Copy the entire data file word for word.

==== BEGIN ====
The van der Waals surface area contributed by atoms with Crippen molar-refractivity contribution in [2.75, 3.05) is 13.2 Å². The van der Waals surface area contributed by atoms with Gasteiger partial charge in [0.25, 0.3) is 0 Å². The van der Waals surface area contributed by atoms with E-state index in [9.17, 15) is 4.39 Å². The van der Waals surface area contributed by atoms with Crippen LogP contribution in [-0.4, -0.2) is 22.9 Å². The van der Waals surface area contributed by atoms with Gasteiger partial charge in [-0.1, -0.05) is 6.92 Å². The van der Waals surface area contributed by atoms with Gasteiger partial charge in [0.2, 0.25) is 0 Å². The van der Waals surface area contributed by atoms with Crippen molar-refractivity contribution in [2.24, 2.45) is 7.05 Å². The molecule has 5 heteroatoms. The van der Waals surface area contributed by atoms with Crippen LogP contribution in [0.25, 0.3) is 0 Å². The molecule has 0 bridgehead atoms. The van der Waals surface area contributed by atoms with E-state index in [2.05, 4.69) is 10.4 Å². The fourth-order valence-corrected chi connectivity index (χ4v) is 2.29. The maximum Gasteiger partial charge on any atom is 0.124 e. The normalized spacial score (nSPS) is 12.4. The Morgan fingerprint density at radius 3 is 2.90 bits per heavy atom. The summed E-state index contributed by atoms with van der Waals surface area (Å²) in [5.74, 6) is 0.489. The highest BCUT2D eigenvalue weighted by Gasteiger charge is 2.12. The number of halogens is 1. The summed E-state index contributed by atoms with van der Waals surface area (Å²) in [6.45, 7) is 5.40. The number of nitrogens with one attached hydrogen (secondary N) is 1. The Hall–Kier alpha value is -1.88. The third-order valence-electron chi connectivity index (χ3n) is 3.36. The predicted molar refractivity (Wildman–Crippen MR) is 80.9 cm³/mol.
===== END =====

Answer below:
The van der Waals surface area contributed by atoms with Crippen molar-refractivity contribution in [2.75, 3.05) is 13.2 Å². The van der Waals surface area contributed by atoms with Gasteiger partial charge in [0.25, 0.3) is 0 Å². The van der Waals surface area contributed by atoms with E-state index in [9.17, 15) is 4.39 Å². The van der Waals surface area contributed by atoms with Crippen LogP contribution in [-0.4, -0.2) is 22.9 Å². The van der Waals surface area contributed by atoms with Gasteiger partial charge in [-0.1, -0.05) is 6.92 Å². The van der Waals surface area contributed by atoms with Gasteiger partial charge in [0.2, 0.25) is 0 Å². The van der Waals surface area contributed by atoms with Crippen molar-refractivity contribution in [2.24, 2.45) is 7.05 Å². The molecule has 5 heteroatoms. The van der Waals surface area contributed by atoms with Crippen LogP contribution in [0.25, 0.3) is 0 Å². The molecule has 0 bridgehead atoms. The van der Waals surface area contributed by atoms with E-state index in [2.05, 4.69) is 10.4 Å². The fourth-order valence-corrected chi connectivity index (χ4v) is 2.29. The maximum Gasteiger partial charge on any atom is 0.124 e. The normalized spacial score (nSPS) is 12.4. The Morgan fingerprint density at radius 3 is 2.90 bits per heavy atom. The summed E-state index contributed by atoms with van der Waals surface area (Å²) in [5.74, 6) is 0.489. The highest BCUT2D eigenvalue weighted by Gasteiger charge is 2.12. The number of halogens is 1. The summed E-state index contributed by atoms with van der Waals surface area (Å²) in [6.45, 7) is 5.40. The number of nitrogens with one attached hydrogen (secondary N) is 1. The Hall–Kier alpha value is -1.88. The third-order valence-electron chi connectivity index (χ3n) is 3.36. The predicted molar refractivity (Wildman–Crippen MR) is 80.9 cm³/mol.